9

This でも is used to mean "〜 or something", usually in regards to suggestions. It leaves room for other options. 食事でもどうですか → How about something to eat (or something else)? お茶にでもいかない? → Would you like to go out for tea maybe? 参照 The use of でも and ででも in this sentence


8

At the risk of winding up, within a few minutes, as one of those who tried to help, I shall give it a shot. At the very least, I am a Japanese-speaker. To me, the two sentences mean very different things from each other and they are not interchangeable. That is unless you have a particular situation in mind that is beyond my imagination.   「今週{こんしゅう}...


8

「でも」 is one of those annoying things that pop up all over the place and gets confusing because its function isn't always the same. Here's the usages of 「でも」 that I know. I'm sure someone else can give you a better answer but here's the gist of it. However/But 「でも。。。それ、違うよね。。。」 But...that's not right, is it... ~~~ or something/somewhere 「ディズニーランドでもいく?」...


7

「まったくおとうさんは現実的{げんじつてき}なんだから。さあ、テレビでも見{み}てちょうだい。ほら、キンちゃんがでてるわよ。」 Easier item first -- 「~~てちょうだい」. The only thing this can express is a friendly request. No exceptions. "please do ~~" Next, the not so easy -- 「でも」. Here, it does not mean "even". It is used to give an example instead of making a clear statement. "~~ or something" rather than "this or ...


6

I think by 「日本」 the writer meant "all of Japan" as opposed to just 長岡市 or 新潟県. That is the only justification for using 「も」 I can come up with. But in that case 「全国」 or 「日本中」 would be a more appropriate word. As written it sounds to me as if the fireworks were first and foremost famous outside Japan or 新潟県長岡市 weren't located in the country. So the 「も」 has ...


6

There is a difference in nuance. でも implies that "normally it isn't but in this case it is". 私は難しい仕事でもする。 This implies that 通常私は簡単な仕事しかしないが・・・実は難しい仕事でもするよ。(I normally do only easy jobs, but actually I can also do difficult ones.) 私は難しい仕事もする。 This implies that the person speaking normally does easy, (moderate), and difficult jobs. No emphasis is ...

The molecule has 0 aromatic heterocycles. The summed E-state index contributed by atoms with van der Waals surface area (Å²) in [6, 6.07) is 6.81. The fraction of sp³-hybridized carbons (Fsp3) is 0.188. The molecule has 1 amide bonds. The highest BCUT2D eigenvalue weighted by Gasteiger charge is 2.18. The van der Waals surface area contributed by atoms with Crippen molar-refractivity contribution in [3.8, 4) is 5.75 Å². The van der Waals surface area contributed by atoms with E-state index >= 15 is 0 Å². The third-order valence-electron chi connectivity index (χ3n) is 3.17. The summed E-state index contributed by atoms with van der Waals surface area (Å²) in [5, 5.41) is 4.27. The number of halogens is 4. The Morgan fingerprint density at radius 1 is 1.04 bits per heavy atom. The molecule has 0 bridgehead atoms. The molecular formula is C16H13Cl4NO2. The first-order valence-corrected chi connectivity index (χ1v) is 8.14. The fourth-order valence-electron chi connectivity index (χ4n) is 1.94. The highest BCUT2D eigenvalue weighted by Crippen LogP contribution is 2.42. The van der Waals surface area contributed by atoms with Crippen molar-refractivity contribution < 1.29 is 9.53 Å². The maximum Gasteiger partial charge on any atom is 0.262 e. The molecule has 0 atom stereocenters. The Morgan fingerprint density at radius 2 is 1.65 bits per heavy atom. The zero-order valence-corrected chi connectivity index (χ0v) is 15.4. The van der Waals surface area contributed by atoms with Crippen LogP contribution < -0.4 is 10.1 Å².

5

1) No. The first は before "15年" is not necessary contrastive and it can be taken as a simple topic marker. The second は is a variant of the contrastive usage of は and means at least or no less than. See: Does は mean 'at least' in this sentence? 2) This でも is even, not but. "even the person who has lived the shortest ..." See: "Even a crab" ...


5

Do you have a reason or something why you can't write it? From Wiktionary, the 5th definition, "or something".


5

I feel that, this use case of でも is an abbreviated form of であっても。 (Note, I recognize there exist those uses of でも which do not fall into this category.) So in here, もし時間がないなら、明日でもいいよ。 is an abbreviated (or colloquial) form of もし時間がないなら、明日であってもいいよ。 which translates to: If no time, it is OK to be tomorrow. Or something like that. Please note that this is ...


5

In order to know how to understand it here, you have to understand the function of the words that are being used in the first place. 「残念」 here acts as an adjective. How can you figure it out? Well you have to ask yourself those questions: 1) How is it? 2) What is it? And try to answer them yourself. You will see that the answer to the first question is ...


5

According to 明鏡国語辞典: で-も ㊁〘副助詞〙 ❽ 《少量を表す語について》肯定表現で、せめてそのくらいの意を表す。「少しでも分けてやりたい」 The でも in your example means "at least". 半額だけでも = just half the amount, at least. An example from Shogakukan's Progressive Japanese-English Dictionary: 1巻だけでも印刷したらよかったのに。 We should have printed the first volume, at least.


4

Great question. For the sake of keeping my answer shortish, I am going to assume that you understand everything in the sentence before the comma. I'll edit the answer if that isn't the case. :) There are two parts to that monster particle of yours: に and でも。 The に particle is the particle that indicates direction, someplace a person goes. In this case, ...


4

でも is a particle which has several meanings. In this case it roughly means "~ or something like that", "... for example" or "maybe". See: Function of "でも" in "とでも言うべきであろうか"? and confusing usage of でも 餌付け【えづけ】 is a noun derived from the masu stem of a verb. It means "taming an animal by means of feeding it", and it can work as a suru-verb....


4

これでも (literally "even with this" or "in spite of this") in this context means "in spite of the (bad) result (of being late)" or "although you may be thinking I'm lazy". これ in これでも often refers to the speaker's appearance, but it can vaguely refer to any "bad situation" at hand.